Things get underway with a splash with the June 22 unfurling of Jaws, the “movie that ushered in the summer blockbuster phenomenon,” said Zwarich, who added that of course it will be “fun to watch by the water.” As a little background, she said that the “film production was plagued by problems, a big one being that initially the shark didn’t work — so they relied more heavily on ‘point-of-view’ shots and that’s what made it so scary. The editing by Verna Fields essentially gives the shark a personality. And of course the score by John Williams, defines blockbuster.”

Having discovered through previous screenings that “witty repartee works well,” All About Eve will serve up plenty of that, along with dramatic heft when it is shown July 6. “A great Bette Davis vehicle — she defines the film — and a great date movie, too,” commented Zwarich, “it’s such a classic tale of ambition and betrayal.”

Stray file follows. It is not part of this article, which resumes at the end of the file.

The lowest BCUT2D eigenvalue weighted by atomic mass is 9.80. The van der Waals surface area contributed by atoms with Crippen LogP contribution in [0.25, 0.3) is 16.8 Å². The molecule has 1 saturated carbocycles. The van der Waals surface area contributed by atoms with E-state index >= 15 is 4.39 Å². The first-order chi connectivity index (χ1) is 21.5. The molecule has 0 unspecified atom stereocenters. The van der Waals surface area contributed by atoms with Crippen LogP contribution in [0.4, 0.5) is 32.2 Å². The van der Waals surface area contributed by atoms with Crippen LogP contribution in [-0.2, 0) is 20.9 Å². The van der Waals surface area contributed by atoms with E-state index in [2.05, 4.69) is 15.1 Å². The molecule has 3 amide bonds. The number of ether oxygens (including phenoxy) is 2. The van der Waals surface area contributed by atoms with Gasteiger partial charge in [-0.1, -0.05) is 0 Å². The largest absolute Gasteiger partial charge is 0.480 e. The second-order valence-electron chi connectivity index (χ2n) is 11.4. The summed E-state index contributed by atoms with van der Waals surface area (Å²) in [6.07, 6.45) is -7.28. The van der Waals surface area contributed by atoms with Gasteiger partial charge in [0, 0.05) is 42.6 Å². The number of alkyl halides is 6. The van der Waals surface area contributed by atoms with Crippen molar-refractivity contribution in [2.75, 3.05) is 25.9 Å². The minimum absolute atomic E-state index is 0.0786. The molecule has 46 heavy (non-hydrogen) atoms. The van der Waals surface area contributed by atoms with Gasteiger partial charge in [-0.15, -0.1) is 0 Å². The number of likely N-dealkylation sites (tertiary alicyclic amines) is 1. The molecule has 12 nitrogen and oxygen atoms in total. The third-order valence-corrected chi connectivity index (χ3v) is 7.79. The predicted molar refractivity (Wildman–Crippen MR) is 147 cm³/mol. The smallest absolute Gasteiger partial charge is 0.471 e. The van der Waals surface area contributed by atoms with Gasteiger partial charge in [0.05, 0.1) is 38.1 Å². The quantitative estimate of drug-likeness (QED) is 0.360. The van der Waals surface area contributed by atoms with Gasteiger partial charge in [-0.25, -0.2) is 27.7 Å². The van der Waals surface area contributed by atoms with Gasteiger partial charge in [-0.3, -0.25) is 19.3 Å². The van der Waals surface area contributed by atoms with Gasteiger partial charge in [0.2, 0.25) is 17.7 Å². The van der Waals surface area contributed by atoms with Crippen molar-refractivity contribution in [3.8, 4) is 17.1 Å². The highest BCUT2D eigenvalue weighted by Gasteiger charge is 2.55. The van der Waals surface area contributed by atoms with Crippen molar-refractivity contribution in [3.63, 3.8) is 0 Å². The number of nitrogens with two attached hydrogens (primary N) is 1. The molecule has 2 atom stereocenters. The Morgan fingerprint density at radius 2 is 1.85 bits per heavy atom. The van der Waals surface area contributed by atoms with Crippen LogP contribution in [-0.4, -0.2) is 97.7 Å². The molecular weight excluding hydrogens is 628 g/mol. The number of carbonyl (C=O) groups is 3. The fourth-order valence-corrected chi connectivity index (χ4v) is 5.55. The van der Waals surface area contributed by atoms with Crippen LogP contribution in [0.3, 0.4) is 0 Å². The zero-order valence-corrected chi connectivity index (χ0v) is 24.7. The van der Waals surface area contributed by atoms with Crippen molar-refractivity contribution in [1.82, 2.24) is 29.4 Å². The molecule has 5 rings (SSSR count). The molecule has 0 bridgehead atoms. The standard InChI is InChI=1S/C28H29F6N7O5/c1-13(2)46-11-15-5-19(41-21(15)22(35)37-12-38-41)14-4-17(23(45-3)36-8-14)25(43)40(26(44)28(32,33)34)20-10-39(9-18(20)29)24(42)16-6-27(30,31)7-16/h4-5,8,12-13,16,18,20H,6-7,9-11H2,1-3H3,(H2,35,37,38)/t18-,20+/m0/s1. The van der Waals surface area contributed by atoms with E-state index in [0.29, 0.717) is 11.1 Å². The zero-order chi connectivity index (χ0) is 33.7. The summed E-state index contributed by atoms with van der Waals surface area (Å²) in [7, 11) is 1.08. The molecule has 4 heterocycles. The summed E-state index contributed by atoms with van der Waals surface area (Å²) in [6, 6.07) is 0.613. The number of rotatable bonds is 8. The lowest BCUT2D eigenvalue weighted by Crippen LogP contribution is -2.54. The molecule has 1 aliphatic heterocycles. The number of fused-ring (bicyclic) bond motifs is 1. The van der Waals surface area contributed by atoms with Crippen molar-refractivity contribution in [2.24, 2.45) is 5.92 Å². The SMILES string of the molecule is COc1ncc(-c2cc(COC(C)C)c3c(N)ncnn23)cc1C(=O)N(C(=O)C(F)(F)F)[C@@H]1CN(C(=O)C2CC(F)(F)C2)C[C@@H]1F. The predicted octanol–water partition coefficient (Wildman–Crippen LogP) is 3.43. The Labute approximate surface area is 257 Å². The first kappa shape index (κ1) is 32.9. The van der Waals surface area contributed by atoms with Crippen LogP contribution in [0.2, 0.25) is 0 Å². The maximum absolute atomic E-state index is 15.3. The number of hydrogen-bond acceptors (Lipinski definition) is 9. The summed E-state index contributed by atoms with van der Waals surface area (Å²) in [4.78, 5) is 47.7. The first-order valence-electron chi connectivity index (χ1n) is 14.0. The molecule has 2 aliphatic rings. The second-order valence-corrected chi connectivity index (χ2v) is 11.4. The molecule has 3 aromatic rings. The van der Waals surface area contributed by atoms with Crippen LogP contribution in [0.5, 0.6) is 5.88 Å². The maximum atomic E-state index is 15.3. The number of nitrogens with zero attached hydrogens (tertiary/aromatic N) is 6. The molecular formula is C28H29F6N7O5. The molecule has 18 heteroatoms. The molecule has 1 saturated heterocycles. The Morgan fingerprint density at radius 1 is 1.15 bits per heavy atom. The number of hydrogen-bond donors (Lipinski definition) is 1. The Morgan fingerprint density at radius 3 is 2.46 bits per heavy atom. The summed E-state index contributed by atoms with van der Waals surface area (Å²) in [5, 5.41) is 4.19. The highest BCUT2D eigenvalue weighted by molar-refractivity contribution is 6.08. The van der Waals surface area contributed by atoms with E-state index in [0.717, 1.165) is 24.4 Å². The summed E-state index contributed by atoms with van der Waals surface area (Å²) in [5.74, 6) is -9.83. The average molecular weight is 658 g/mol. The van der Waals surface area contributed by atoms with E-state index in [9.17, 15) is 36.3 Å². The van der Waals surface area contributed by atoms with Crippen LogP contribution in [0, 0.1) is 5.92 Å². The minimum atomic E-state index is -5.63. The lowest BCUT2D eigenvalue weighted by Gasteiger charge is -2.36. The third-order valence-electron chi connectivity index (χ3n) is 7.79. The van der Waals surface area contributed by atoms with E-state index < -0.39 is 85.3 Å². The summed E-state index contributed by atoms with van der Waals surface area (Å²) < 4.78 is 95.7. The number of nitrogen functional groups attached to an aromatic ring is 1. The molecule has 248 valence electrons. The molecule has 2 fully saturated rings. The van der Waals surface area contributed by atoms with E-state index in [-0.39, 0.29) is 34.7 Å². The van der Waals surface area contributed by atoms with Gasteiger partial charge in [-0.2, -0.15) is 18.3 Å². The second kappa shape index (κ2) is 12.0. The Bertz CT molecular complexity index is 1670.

The equivalent of a full house outdoors at last summer's showing of The Goonies

The equivalent of a full house outdoors at last summer’s showing of The Goonies

July 20 brings Arthur Penn’s Bonnie and Clyde, which was, according to Zwarich, “a watershed film; it broke taboos and introduced a kind of ‘new Hollywood’ which appealed to a hip, cool youth culture. Compared to today it isn’t all that violent or sexual, but you can see the beginnings of all that, plus it’s beautifully shot.”

Aug. 3 brings inclusive fun for young and beyond young with Back to the Future, and while the famous car chase (shot in Bensonhurst, Brooklyn) dominates memories of The French Connection, it is more than that, said Zwarich, calling it “a smart thriller.”

The season will conclude with a double bill of the animated feature The Secret of Nimh, the first film that director and producer Don Bluth made, in rebellion, after leaving Disney Studios, and The Big Lebowski, which Zwarich dubbed a “cult, ‘oh yeah’ thumbing-your-nose-at-the-man kind of film.”